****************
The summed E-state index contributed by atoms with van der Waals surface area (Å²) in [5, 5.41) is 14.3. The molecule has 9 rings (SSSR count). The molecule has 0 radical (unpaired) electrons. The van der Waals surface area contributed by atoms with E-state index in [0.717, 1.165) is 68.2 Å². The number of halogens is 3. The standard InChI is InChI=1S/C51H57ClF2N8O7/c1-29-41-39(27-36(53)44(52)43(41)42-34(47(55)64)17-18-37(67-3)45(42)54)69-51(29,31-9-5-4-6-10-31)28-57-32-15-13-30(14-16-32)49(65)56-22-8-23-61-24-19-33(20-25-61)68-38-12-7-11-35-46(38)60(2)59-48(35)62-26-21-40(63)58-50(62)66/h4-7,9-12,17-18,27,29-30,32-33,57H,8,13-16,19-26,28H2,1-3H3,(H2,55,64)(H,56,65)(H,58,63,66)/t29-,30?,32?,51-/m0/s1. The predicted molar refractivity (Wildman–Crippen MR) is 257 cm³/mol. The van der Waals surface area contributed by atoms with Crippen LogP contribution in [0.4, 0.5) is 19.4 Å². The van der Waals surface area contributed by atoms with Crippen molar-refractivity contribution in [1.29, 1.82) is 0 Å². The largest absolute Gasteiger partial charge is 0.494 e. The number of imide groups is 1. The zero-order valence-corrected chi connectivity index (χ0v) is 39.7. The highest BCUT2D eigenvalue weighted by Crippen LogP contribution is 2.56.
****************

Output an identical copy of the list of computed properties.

The summed E-state index contributed by atoms with van der Waals surface area (Å²) in [5, 5.41) is 14.3. The molecule has 9 rings (SSSR count). The molecule has 0 radical (unpaired) electrons. The van der Waals surface area contributed by atoms with E-state index in [0.717, 1.165) is 68.2 Å². The number of halogens is 3. The standard InChI is InChI=1S/C51H57ClF2N8O7/c1-29-41-39(27-36(53)44(52)43(41)42-34(47(55)64)17-18-37(67-3)45(42)54)69-51(29,31-9-5-4-6-10-31)28-57-32-15-13-30(14-16-32)49(65)56-22-8-23-61-24-19-33(20-25-61)68-38-12-7-11-35-46(38)60(2)59-48(35)62-26-21-40(63)58-50(62)66/h4-7,9-12,17-18,27,29-30,32-33,57H,8,13-16,19-26,28H2,1-3H3,(H2,55,64)(H,56,65)(H,58,63,66)/t29-,30?,32?,51-/m0/s1. The predicted molar refractivity (Wildman–Crippen MR) is 257 cm³/mol. The van der Waals surface area contributed by atoms with Crippen LogP contribution in [0.4, 0.5) is 19.4 Å². The van der Waals surface area contributed by atoms with Crippen molar-refractivity contribution in [1.29, 1.82) is 0 Å². The largest absolute Gasteiger partial charge is 0.494 e. The number of imide groups is 1. The zero-order valence-corrected chi connectivity index (χ0v) is 39.7. The highest BCUT2D eigenvalue weighted by Crippen LogP contribution is 2.56.